UK Covid live: Boris Johnson says people should not cancel Christmas events because ‘there’s no need at all’








Johnson refuses to explain what happened at No 10 parties during lockdown last year

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Johnson says people should not be cancelling Christmas events because ‘there’s no need for that at all’








Brandon Lewis admits he will need more time for Troubles amnesty legislation

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Getting UK/EU deal on NI protocol before end of year ‘very tall order’, says Irish foreign minister

Simon Coveney, Ireland’s foreign minister, has said it would be a “tall order” to seal a new Brexit agreement on the Northern Ireland protocol before the end of the year.

But, after a meeting today with Northern Ireland secretary Brandon Lewis, Coveney said progress was being made as officials from Brussels and London continue talks for a seventh week.

Speaking at the Foreign Office in London following a British-Irish Intergovernmental Conference, Coveney said:


There hasn’t been a breakthrough moment in the last number of weeks, but I think there has been a deeper understanding of each other’s positions.

Do I think that all issues can be resolved linked to the protocol by the end of the year? I think that’s a very tall order and unlikely to happen.

Lewis said at the same event that London would rather find a solution to the issues but repeated that the UK maintained the option of triggering Article 16 of the protocol.




Simon Coveney.

Simon Coveney. Photograph: Niall Carson/PA

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No 10 criticises Macron for describing NI protocol as ‘question of war and peace’








Rayner asks cabinet secretary to consider asking Met to investigate partying at No 10 during lockdown

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Sturgeon apologises over booster appointment problems in Scotland

Nicola Sturgeon has apologised after admitting people had been wrongly turned away from Covid booster jab appointments, as she came under intense pressure from the Scottish Conservative leader, Douglas Ross, during a rowdy first minister’s questions.

Ross pressed the first minister to explain why a number of Scottish health boards had failed to honour booster jab appointments for those aged 40 and over, despite Sturgeon, the health secretary, Humza Yousaf, and chief medical officer, Gregor Smith, all urging people to immediately book boosters earlier this week.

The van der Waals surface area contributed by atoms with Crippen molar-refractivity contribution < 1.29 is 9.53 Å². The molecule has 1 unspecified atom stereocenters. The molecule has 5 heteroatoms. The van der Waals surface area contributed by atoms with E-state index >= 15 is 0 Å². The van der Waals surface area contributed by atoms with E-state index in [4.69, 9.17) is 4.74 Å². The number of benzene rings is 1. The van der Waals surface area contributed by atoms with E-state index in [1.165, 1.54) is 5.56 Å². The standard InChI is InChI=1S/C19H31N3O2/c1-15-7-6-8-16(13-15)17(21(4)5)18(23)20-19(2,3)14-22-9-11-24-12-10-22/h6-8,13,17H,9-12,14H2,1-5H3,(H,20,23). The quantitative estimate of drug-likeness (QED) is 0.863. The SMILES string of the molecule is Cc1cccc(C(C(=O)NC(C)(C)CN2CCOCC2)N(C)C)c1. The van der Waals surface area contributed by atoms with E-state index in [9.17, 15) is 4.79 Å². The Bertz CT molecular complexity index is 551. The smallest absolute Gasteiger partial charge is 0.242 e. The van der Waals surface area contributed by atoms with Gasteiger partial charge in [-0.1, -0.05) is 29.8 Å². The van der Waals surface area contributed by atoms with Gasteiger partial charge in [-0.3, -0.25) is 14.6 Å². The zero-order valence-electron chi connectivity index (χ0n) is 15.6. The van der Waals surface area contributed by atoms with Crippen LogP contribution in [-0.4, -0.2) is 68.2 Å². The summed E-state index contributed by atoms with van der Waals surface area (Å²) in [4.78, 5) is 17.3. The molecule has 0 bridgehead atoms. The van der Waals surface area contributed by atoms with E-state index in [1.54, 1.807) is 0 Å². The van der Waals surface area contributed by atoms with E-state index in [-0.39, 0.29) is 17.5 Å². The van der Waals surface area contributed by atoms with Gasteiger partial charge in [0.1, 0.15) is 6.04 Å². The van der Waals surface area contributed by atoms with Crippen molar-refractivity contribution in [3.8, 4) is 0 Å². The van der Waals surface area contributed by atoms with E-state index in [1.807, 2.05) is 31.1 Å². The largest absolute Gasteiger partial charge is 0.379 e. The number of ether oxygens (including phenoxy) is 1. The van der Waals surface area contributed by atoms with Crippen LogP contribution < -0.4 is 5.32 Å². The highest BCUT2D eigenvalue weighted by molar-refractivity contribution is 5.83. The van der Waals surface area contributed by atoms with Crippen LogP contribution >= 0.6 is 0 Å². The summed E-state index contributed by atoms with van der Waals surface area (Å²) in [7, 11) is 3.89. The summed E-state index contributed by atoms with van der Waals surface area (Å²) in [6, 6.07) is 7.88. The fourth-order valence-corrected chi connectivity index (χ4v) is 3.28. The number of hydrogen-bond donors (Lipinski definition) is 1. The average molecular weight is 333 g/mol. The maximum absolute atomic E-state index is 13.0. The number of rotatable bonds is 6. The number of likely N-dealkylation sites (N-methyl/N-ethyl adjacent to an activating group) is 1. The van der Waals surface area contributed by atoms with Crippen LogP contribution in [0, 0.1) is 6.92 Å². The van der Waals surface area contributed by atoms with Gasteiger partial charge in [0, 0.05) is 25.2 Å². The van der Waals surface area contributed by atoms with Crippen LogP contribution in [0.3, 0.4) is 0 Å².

Ross said the Tories had surveyed Scotland’s 14 health boards and found only five had publicly confirmed the new booster rules (which said boosters can be booked three months after a second jab) had been implemented; five said they would “soon” and four had not provided an update.

“We know that the proper procedures haven’t been put in place; we know people were being turned away,” he said, leading to the presiding officer, Alison Johnstone, to ask Scottish National party MSPs to stop shouting him down.

Andrew Learmonth
(@andrewlearmonth)

Just got turned away from my booster jab at Glasgow Mosque. Even though I had an appointment, even though the JCVI advice say I’m eligible, NHSGGC not letting anyone in unless there’s 24 weeks between second jab and booster appointment.


December 1, 2021

Sturgeon said glitches were unavoidable, and added: “I absolutely accept for anybody who is finding themselves in this position, it’s really frustrating and I’m sorry they’re having that experience.” She urged those affected to rebook appointments online.

But she said only a small number of people were affected. Scotland had the best vaccinations uptake rate of any part of the UK, and was also boosting people fastest. “This is an enormous logistical exercise,” she said. Smith had only officially issued the updated advice from the Joint Committee on Vaccination and Immunisation (JCVI) yesterday, she said.




Nicola Sturgeon in the Scottish parliament earlier this week.

Nicola Sturgeon in the Scottish parliament earlier this week. Photograph: Getty Images

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Downing Street says people should not cancel Christmas parties because of Omicron















No 10 refuses to back suggestion from minister that big Christmas parties might be unwise

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MPs should not be required to ‘promote certain attitudes’, says Tory MP Desmond Swayne



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